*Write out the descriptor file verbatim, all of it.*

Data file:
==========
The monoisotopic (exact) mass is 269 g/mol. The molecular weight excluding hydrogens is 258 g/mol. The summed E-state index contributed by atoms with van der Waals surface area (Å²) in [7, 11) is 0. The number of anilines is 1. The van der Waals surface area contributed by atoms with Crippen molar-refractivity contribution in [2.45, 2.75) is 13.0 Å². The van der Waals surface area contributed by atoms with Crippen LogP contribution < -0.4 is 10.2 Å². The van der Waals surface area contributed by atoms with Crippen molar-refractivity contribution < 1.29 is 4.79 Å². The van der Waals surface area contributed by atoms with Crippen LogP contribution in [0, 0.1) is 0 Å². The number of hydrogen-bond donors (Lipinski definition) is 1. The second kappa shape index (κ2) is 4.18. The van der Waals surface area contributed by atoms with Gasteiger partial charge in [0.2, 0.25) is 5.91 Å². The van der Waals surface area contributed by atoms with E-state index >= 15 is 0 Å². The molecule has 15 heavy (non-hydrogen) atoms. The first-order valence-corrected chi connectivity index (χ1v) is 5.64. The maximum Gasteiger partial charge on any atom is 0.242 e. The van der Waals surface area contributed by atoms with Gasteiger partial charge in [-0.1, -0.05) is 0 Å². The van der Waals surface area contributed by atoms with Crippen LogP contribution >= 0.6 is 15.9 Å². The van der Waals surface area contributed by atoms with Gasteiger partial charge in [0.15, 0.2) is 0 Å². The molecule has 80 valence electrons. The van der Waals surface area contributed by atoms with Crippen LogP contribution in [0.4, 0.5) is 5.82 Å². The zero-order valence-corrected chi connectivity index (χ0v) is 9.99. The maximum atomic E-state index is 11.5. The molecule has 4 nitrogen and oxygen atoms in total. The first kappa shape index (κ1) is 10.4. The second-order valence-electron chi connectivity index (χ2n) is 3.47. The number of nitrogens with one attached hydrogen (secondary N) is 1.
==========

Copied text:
The monoisotopic (exact) mass is 269 g/mol. The molecular weight excluding hydrogens is 258 g/mol. The summed E-state index contributed by atoms with van der Waals surface area (Å²) in [7, 11) is 0. The number of anilines is 1. The van der Waals surface area contributed by atoms with Crippen molar-refractivity contribution in [2.45, 2.75) is 13.0 Å². The van der Waals surface area contributed by atoms with Crippen LogP contribution < -0.4 is 10.2 Å². The van der Waals surface area contributed by atoms with Crippen molar-refractivity contribution < 1.29 is 4.79 Å². The van der Waals surface area contributed by atoms with Crippen LogP contribution in [0, 0.1) is 0 Å². The number of hydrogen-bond donors (Lipinski definition) is 1. The second kappa shape index (κ2) is 4.18. The van der Waals surface area contributed by atoms with Gasteiger partial charge in [0.2, 0.25) is 5.91 Å². The van der Waals surface area contributed by atoms with E-state index >= 15 is 0 Å². The molecule has 15 heavy (non-hydrogen) atoms. The first-order valence-corrected chi connectivity index (χ1v) is 5.64. The maximum Gasteiger partial charge on any atom is 0.242 e. The van der Waals surface area contributed by atoms with Gasteiger partial charge in [-0.1, -0.05) is 0 Å². The van der Waals surface area contributed by atoms with Crippen LogP contribution >= 0.6 is 15.9 Å². The van der Waals surface area contributed by atoms with Gasteiger partial charge in [0.15, 0.2) is 0 Å². The molecule has 80 valence electrons. The van der Waals surface area contributed by atoms with Crippen LogP contribution in [0.4, 0.5) is 5.82 Å². The zero-order valence-corrected chi connectivity index (χ0v) is 9.99. The maximum atomic E-state index is 11.5. The molecule has 4 nitrogen and oxygen atoms in total. The first kappa shape index (κ1) is 10.4. The second-order valence-electron chi connectivity index (χ2n) is 3.47. The number of nitrogens with one attached hydrogen (secondary N) is 1.